A rare group of paintings by the late North Indian painter Kalu Ram are unique examples of the highly experimental artform and complex intangible concepts of Tantrism. Ram’s paintings communicate the untameable cosmic energy of Tantric belief, drawing on a knowledge system where spirituality and art are inextricably linked as are tradition and experimentation. From a generational line of artists that practice Tantric painting in and around Jaipur, the area most well-known for Tantric art, Ram has been considered one of the most individualistic and experimental artists practicing the coded art in the contemporary era.
Tantrism is a school of Indian religious thought that has been practised for around 1500 years and is present in aspects of Hinduism, Buddhism and Jainism. It is based on doctrine and esoteric practices, with a particular focus on garnering an understanding of the mind, body and universe through studies of cosmic energy and the supernatural. To communicate the philosophy’s profound ideas, Tantric artists are challenged to produce images of concepts that have never been seen or produced; visualising and giving form to intangible ideas assists with building an understanding of the universe as a manifestation of divine energy.
Cycle of Life
Ram’s work is rooted in the beliefs and practices of Tantra passed down through generations of his family. From a young age, Ram began practising painting the diagrams and incorporating the ancient symbols associated with belief around cycles of rebirth. In the mid 1970s, he painted almost exclusively Tantric subjects — particularly mandalas and images of Jambudvipa (one of the four continents of Buddhist, Jainist and Hindu mythology) — but such was his inventiveness that no two paintings were ever alike.1 He also painted the achievements of the gods, as recorded in epic Hindu poems like the Mahabharata and Ramayana, and scenes illustrating the teachings of Jainism.2 In particular, through his paintings, Kalu Ram has given shape and colour to the legends associated with rural traditions with a diverse repertoire of animal studies, yantras and mythical beasts.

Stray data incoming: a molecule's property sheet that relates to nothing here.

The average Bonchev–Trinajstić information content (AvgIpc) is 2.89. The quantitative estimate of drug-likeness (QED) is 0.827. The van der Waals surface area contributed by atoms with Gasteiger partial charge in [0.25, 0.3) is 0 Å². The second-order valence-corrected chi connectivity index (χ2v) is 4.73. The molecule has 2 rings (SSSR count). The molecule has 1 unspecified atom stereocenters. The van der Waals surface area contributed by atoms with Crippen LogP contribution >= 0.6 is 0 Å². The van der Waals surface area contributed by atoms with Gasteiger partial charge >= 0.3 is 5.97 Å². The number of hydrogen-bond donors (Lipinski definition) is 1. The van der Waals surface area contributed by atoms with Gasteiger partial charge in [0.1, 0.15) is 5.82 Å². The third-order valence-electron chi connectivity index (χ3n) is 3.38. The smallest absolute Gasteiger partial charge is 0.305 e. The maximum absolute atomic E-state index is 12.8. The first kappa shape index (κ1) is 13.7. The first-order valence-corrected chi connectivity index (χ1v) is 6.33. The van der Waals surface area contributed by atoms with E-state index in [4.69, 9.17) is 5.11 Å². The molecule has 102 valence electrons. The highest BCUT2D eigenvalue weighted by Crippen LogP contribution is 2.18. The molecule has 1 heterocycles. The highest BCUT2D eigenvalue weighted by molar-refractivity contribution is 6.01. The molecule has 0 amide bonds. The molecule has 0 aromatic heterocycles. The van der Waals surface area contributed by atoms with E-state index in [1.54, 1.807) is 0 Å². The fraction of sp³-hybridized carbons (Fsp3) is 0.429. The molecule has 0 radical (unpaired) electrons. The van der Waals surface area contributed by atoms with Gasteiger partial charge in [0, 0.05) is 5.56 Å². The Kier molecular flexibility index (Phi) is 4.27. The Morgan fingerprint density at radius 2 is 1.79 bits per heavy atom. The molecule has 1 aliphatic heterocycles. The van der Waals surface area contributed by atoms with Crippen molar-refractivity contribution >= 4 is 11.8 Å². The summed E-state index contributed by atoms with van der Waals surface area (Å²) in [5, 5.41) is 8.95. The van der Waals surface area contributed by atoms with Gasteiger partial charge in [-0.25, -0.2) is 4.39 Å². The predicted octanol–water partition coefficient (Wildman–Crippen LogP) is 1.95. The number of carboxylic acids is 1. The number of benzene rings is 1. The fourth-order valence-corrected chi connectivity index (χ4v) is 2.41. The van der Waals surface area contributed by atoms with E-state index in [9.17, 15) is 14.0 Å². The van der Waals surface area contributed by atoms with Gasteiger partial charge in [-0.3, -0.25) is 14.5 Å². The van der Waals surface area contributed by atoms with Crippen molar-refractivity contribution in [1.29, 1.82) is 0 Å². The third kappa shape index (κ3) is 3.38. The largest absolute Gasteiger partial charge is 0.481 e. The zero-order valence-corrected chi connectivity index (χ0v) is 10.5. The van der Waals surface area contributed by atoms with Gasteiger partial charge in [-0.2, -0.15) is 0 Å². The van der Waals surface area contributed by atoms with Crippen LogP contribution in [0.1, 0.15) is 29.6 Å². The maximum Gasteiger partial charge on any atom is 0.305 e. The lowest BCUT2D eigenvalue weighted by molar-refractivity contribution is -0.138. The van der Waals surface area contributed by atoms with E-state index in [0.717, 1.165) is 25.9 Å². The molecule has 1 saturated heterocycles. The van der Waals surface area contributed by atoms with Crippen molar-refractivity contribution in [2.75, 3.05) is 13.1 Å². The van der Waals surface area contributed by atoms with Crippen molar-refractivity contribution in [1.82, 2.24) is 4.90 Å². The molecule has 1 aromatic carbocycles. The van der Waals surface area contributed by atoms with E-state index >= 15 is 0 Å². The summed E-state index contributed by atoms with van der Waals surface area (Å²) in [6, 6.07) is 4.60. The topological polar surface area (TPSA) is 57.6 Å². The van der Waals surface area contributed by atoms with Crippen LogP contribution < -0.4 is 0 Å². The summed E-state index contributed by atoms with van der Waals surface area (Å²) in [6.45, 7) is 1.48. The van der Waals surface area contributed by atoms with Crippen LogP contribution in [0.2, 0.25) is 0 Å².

Many Lives Lived
The ‘Cycle of Life’ works show destructive gods punishing and devouring humans, who appear to be enduring the sufferings of the Kali Yuga — the dark age in which we currently live.3 Bestial and giant in appearance, their mask-like faces bare horns and fangs as they interrupt the life cycle of the monochrome-hued humans, who are powerless against them. Works from ‘Many Lives Lived’ series show animal, human and anthropomorphic characters in a number of scenarios, composed in an almost comic-book manner. These works likely draw on more local rural traditions and legends, and we see the beast figures interacting with the humans in some fierce encounters. Across Ram’s works, symbols such as the lingam (phallus), figures thrown into fires (a prime agent of spiritual release), and nagas (serpents), along with animals that would be commonly seen in this northern part of India.4 Primarily androgynous, the figures represent the focus on non-duality in Tantric thought. Surrounding them, and throughout the compositions of all the works, written texts express the Tantric principles and teachings Kalu Ram has envisioned around for the images he has created.
Tarun Nagesh is Curatorial Manager, Asian and Pacific Art, QAGOMA
This is an expanded version of an article originally published in the QAGOMA Members’ magazine, Artlines, no.3, 2021
1 Joost van den Bergh, Kalu Ram: Tantric Painter from Jaipur, Joost van den Bergh Ltd, London, 2020, p.3.
2 Van den Bergh, p.3.
3 Zoë Slatoff, ‘Yantras in practice’, in Nicola Hodgson (ed.), Perfect Presence, Joost van den Bergh Ltd, London, 2019, p.10.
4 Virginia Whiles, ‘Kalu Ram’, in Angela Koo (ed.), Kalu Ram: Tantric Painter from Jaipur, Joost van den Bergh Ltd, London, 2020, p.5.
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Works by Kalu Ram feature in the ‘Fine Lines’ exhibition in the Henry and Amanda Bartlett Galleries (Gallery 6) at the Queensland Art Gallery from 18 September 2021 to 22 May 2022.
Featured image detail: Kalu Ram Cycle of Life #05 1970s